Catering Qn / "not Enough Variety"?!

Business By rwarren Updated 4 Feb 2009 , 3:13am by rwarren

rwarren Posted 4 Feb 2009 , 2:05am
post #1 of 5

Hi everyone,

I've had a real puzzler today. Permit me to rant a little, if not 100% cake related.

At the office there will be an all day meeting with a catering need for both breakfast and lunch. There are 14 people expected. I suggested to the one planning the meeting that Mom and I could cater it, and we put together a one pager a couple weeks ago with some prices on it.

The feedback that I got was that we were too expensive -- because we were pricing by the dozen or plate, and the preferred service was charging per person. ($10/dozen versus $4.95/person) Additionally, the per-person price includes everything, beverages, utensils and all.

So based on what the regular service offers, Mom and I spent all last night pricing a comparable menu, what we would suggest for 14 people. We left off coffee and bottled water because those are available in the office, but offered prices for those on the side. (And wondered how to get those heavy things on the bus and subway.) And we added two supporting pages of options for breakfast and lunch, a way of mixing and matching. And dollar wise, we were way cheaper.

Today's feedback was: You don';t have enough variety, particularly for breakfast. Lost the order. icon_cry.gif

We offered: Mini muffins (8 flavors), scones (3 flavors), King Cake, Lemon Bread, Cinnamon Buns, fruit plate. Not all of the above for one order! All homemade of course. Our suggested menu had 2 flavors of muffins [customer's choice], lemon bread, butter, fruit plate, and 2L of juice.

The winning service offers: Chilled Fruit Juice, Freshly Baked Mini Muffins, Danish and Croissants [their choice not customer's unless there are allergies], Served with Butter and assorted jams,
Freshly Brewed Starbucks Coffee, And Orange Pekoe Tea. Fresh fruit and cheese are extra.

OK what are we doing wrong?! We did mark down minimums of 1 dozen per flavor for muffins, cupcakes, etc. because we are not a coffee shop where you can get 1 of this and 2 of that. And how much "variety" are you supposed to offer for 14 people?! I go to lots of seminars all over the city, different venues and food services, and I believe our menu had plenty of flavor and format choices.

Oh and I should add: If someone has their heart set on something specific, we price it out and advise accordingly. Neither of us have made croissants but if we had an order we'd make em, butter and all. Cheese tray is a bit of a challenge but we would take it on!

Any and all feedback appreciated.

4 replies
maryjsgirl Posted 4 Feb 2009 , 2:23am
post #2 of 5

Maybe it really wasn't about what you were offering or the price. Maybe they were apprehensive about hiring an employee for the job. It could open them up for drama. Like employees complaining about your special treatment, etc.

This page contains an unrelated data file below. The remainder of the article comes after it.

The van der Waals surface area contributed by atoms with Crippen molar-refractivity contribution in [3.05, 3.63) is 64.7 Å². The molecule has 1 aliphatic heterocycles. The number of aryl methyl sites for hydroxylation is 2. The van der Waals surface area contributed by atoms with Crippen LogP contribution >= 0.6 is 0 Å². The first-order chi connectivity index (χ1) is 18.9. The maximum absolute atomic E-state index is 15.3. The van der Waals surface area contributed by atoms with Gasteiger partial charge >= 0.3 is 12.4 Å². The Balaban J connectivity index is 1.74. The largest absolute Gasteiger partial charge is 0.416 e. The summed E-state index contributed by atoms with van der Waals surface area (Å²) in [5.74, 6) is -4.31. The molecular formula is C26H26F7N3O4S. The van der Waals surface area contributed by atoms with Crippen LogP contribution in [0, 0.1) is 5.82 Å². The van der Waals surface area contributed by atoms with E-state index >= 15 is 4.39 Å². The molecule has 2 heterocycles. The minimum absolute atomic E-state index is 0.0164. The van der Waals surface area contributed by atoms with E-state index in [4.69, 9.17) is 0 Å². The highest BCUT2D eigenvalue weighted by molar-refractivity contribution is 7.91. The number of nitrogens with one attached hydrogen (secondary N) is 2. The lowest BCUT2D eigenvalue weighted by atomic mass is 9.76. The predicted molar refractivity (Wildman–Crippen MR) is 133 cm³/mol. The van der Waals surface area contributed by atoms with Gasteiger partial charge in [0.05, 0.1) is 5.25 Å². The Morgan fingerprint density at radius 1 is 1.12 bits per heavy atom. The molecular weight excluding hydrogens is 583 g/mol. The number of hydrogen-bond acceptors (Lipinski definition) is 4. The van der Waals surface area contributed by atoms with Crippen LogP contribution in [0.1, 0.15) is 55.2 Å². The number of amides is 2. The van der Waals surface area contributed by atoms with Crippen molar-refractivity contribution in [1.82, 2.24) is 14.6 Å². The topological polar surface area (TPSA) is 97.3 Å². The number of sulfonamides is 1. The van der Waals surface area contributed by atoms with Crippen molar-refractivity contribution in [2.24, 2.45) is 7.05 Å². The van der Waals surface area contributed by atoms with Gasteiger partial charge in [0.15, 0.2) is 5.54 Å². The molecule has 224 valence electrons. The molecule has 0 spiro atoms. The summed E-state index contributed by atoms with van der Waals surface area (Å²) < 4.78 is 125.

misserica Posted 4 Feb 2009 , 2:38am
post #3 of 5

I am going to agree with maryjsgirl on this one. My family owns a restaurant and we do a sizeable amount of catering outside of our regular seatings so I can not understand why they would not opt for your package(s) if you came in cheaper than the other choice. But then again I do not deal with the catering portion of the business at all. The only conclusion I can come up with is what marj says, they may feel funny about having you as an employee, and you know how petty co-workers can get. And since you originally offered to do it, they had not approached you first as I gather from your post, then maybe they feel like its a conflict of interest of sorts. Doubt that helps but thats what I thought...

indydebi Posted 4 Feb 2009 , 2:50am
post #4 of 5

They thought they would/should get it dirt cheap because you work there and they don't see you as a "real" business ... they used the "variety" thing as an excuse.

I have to tell people all the time, "I'm not a restaurant. I don't have food bought on spec, just laying around HOPING someone will buy it."

I was doing a dessert catering for a special event and they asked me to do a single lunch for the speaker. No problem. When she got to his drink, she asked me to bring "....3 or 4 teas and he can choose what he wants." I said, "Well, as long as you're ok with Snapple, because I can't buy 3 or 4 six-packs of tea ... potentially 24 bottles ... so he can pick ONE."

She said, "Oh, I thought you might have some laying around."

I said, "I'm not a restaurant. I don't have food laying around. I buy it when I get an order. That's the difference between a fast food place and a caterer."

rwarren Posted 4 Feb 2009 , 3:13am
post #5 of 5

but they're all quite happy to have me bring in free food! icon_twisted.gif I have severely restricted who gets honored with an experimental Iron Cupcake, since no one will actually make any cake orders (personal or office) with me.

Yet recently some people have ordered fancy pastry store cakes and not even considered me for baking. For the office, I was told "oh we're not getting a cake" and then 20 minutes before the party someone is dispatched to the pastry shop next door to get whatever is going that day. For personal orders, I've heard about [after they were ordered/eaten] fancy mousse things for special bdays that I could do if given the chance. Our office xmas party had Chips Ahoy and FudgeeOhs for dessert! You can just imagine how I felt -- especially with a freezerful of leftovers from a xmas bazaar.

Why don't they just *tell* me about this so-called conflict of interest stuff? I've been there long enough! I'll understand! I'll feel bad and go stuff myself with chcooclate but I'll be ok about it! icon_sad.gif

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